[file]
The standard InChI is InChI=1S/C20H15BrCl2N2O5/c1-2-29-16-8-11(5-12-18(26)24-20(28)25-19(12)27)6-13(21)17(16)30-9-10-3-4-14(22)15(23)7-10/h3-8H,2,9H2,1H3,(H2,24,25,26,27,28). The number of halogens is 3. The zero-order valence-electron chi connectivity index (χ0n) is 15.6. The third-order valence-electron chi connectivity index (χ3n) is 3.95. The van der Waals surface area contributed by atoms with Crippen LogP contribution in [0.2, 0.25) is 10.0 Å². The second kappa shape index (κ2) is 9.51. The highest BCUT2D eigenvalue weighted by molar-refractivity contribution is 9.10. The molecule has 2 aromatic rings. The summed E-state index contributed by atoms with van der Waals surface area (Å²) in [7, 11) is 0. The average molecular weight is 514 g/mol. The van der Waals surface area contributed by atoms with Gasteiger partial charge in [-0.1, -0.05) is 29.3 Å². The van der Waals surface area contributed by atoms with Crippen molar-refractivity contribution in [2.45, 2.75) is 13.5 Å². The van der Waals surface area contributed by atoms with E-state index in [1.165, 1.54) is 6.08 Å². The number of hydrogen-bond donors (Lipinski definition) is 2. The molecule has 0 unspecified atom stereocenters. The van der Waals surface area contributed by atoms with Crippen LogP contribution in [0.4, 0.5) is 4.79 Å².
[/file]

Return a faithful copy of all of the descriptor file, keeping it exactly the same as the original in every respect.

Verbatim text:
The standard InChI is InChI=1S/C20H15BrCl2N2O5/c1-2-29-16-8-11(5-12-18(26)24-20(28)25-19(12)27)6-13(21)17(16)30-9-10-3-4-14(22)15(23)7-10/h3-8H,2,9H2,1H3,(H2,24,25,26,27,28). The number of halogens is 3. The zero-order valence-electron chi connectivity index (χ0n) is 15.6. The third-order valence-electron chi connectivity index (χ3n) is 3.95. The van der Waals surface area contributed by atoms with Crippen LogP contribution in [0.2, 0.25) is 10.0 Å². The second kappa shape index (κ2) is 9.51. The highest BCUT2D eigenvalue weighted by molar-refractivity contribution is 9.10. The molecule has 2 aromatic rings. The summed E-state index contributed by atoms with van der Waals surface area (Å²) in [7, 11) is 0. The average molecular weight is 514 g/mol. The van der Waals surface area contributed by atoms with Gasteiger partial charge in [-0.1, -0.05) is 29.3 Å². The van der Waals surface area contributed by atoms with Crippen molar-refractivity contribution in [2.45, 2.75) is 13.5 Å². The van der Waals surface area contributed by atoms with E-state index in [1.165, 1.54) is 6.08 Å². The number of hydrogen-bond donors (Lipinski definition) is 2. The molecule has 0 unspecified atom stereocenters. The van der Waals surface area contributed by atoms with Crippen LogP contribution in [0.4, 0.5) is 4.79 Å².